Dr. Anne Helen Petersen argues that millennials struggle with “adulting” (a word coined by millennials to describe the duties required for independent, self-sufficient life) because they have internalized the notion that they should always be working.
When I talk to my fellow Gen Z’s about their church attendance, the most common answer involves the difficulty of making the decision to go.
If there is one thing that serving millennials has taught me, it’s that the state of the church in its current form might be in peril. But the state of their faith might not be in jeopardy at all.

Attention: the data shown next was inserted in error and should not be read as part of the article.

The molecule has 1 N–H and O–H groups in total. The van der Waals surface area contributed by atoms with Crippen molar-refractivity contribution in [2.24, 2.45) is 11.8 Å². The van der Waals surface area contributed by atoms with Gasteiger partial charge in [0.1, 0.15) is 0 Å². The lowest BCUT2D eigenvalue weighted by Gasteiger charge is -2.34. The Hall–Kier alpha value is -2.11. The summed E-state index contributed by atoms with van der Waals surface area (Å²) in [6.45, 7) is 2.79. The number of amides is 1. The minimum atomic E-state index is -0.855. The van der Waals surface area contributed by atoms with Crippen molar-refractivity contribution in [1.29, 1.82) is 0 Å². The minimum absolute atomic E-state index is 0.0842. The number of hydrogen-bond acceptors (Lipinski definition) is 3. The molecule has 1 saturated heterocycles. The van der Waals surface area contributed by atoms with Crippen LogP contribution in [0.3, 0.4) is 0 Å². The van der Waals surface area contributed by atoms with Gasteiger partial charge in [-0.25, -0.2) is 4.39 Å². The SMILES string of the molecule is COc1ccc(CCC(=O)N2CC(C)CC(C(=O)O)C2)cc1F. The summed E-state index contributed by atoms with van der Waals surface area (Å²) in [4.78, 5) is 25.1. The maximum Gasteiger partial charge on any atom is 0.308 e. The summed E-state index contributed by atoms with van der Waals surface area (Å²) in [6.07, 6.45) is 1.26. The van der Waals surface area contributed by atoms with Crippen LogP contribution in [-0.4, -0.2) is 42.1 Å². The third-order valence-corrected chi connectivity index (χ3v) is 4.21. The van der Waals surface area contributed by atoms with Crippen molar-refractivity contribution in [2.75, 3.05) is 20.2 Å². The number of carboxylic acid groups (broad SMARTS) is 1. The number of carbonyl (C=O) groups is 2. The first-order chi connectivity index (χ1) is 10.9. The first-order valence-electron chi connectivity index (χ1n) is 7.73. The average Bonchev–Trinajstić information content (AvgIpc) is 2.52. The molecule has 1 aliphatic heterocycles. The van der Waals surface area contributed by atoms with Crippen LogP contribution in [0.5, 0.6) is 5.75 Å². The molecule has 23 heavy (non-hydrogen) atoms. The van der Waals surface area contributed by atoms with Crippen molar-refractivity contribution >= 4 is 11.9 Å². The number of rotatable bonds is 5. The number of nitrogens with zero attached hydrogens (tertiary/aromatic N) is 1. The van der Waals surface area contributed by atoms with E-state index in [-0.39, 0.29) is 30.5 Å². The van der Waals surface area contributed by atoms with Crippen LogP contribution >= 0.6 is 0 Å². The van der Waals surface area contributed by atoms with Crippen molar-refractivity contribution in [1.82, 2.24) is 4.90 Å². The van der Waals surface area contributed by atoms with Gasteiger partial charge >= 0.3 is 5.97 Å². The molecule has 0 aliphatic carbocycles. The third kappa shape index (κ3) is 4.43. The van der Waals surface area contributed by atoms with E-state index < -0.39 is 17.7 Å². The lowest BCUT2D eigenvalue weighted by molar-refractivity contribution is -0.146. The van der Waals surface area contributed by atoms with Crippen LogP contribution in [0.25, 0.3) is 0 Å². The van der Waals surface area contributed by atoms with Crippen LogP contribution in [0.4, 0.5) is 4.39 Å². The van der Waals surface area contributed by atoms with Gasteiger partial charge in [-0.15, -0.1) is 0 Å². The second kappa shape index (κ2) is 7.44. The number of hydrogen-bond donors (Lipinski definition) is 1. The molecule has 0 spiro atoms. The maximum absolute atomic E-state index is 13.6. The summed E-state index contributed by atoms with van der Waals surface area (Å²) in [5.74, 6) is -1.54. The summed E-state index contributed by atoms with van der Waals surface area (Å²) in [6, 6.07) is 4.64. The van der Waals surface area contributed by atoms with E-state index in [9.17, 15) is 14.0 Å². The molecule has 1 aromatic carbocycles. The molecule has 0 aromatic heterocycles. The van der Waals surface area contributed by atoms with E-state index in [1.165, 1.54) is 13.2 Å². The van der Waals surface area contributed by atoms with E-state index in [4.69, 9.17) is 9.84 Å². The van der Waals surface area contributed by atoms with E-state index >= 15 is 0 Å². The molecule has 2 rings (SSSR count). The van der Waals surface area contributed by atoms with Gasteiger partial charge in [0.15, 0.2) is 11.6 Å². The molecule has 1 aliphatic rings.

The Pew Research Center released some of the first data from its 2014 research on the religious affiliations of the populace of the United States. With the comparisons made to a similar 2007 study, there are a lot of interesting tidbits floating in the data, but there are also some concerning trends.
How do you talk about Jesus with those who have heard about him their entire lives but now want nothing to do with the church? Does ministry to those in their 20’s look the same as it did 15 years ago? Here are five books on ministering to the millennial generation.